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The Translation Equivalence Delusion

Meaning and Translation

Tomasz P. Krzeszowski

Almost everything that one claims about meaning is likely to be questioned or disputed. Translation studies also abound in numerous controversies. However, there is no doubt that translations entail a transfer of meaning, even if the exact sense of the word "meaning" remains vague. The same applies to the term "translation equivalence". This book is an attempt to cope with conceptual, terminological, theoretical, and practical difficulties resulting from this nebula of issues. Numerous examples of translated legal, religious and artistic texts are provided to substantiate the claim that translation equivalence, except in the most trivial sense of the term, is indeed a delusion. The book is addressed to all those persons who are interested in mutual relations between semantics and translation studies.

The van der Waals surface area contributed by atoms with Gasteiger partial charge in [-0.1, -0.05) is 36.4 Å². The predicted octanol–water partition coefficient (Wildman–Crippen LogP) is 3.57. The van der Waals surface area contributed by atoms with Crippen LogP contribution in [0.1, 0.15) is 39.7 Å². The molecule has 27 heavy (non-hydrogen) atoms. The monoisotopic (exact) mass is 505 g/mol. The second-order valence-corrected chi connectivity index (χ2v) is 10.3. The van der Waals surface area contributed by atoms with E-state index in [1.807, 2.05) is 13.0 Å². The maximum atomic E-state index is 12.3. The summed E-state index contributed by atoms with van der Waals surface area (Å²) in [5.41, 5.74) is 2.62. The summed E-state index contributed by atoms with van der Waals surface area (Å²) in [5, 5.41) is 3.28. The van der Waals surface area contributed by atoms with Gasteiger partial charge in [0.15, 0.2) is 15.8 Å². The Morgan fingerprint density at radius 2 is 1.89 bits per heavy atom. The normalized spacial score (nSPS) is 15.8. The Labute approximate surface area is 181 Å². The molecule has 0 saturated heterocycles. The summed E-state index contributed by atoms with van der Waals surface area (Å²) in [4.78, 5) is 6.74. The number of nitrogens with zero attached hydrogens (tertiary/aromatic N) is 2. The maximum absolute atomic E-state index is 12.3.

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Chapter Three: Axiological elements of meaning

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10.  Axiological semantics

10.1  Preliminaries

Verificationist and truth-conditional approaches to meaning are concerned with only one of the three classical valuable things, i.e. with “truth”.74 In traditional semantics the remaining two “goodness” and “beauty”, if at all mentioned, perform only a marginal role and are relegated to the poorly defined area of connotations. Still, these axiological aspects of meaning have been extensively dealt with by semanticians, psychologists and philosophers, working outside the structuralist-generative tradition. They have considered them to be elements of emotive meaning, usually as aspects of connotation (see section 9). These emotive aspects or ‘overtones’ (cf. Ullmann (1962)) were only marginally dealt with by linguists working in mainstream semantics. The latter were mainly concerned with denotative aspects of meaning in spite of the fact that as early as the beginning of the twentieth century van Ginneken (1910–1913) compiled a lengthy bibliography of writings on various emotional overtones, embracing such aspects of connotation in the area of figurative speech as colours, sounds, odours, tastes, and many others, in a large number of languages. This bibliography testifies to the important function that these elements perform in natural languages.75

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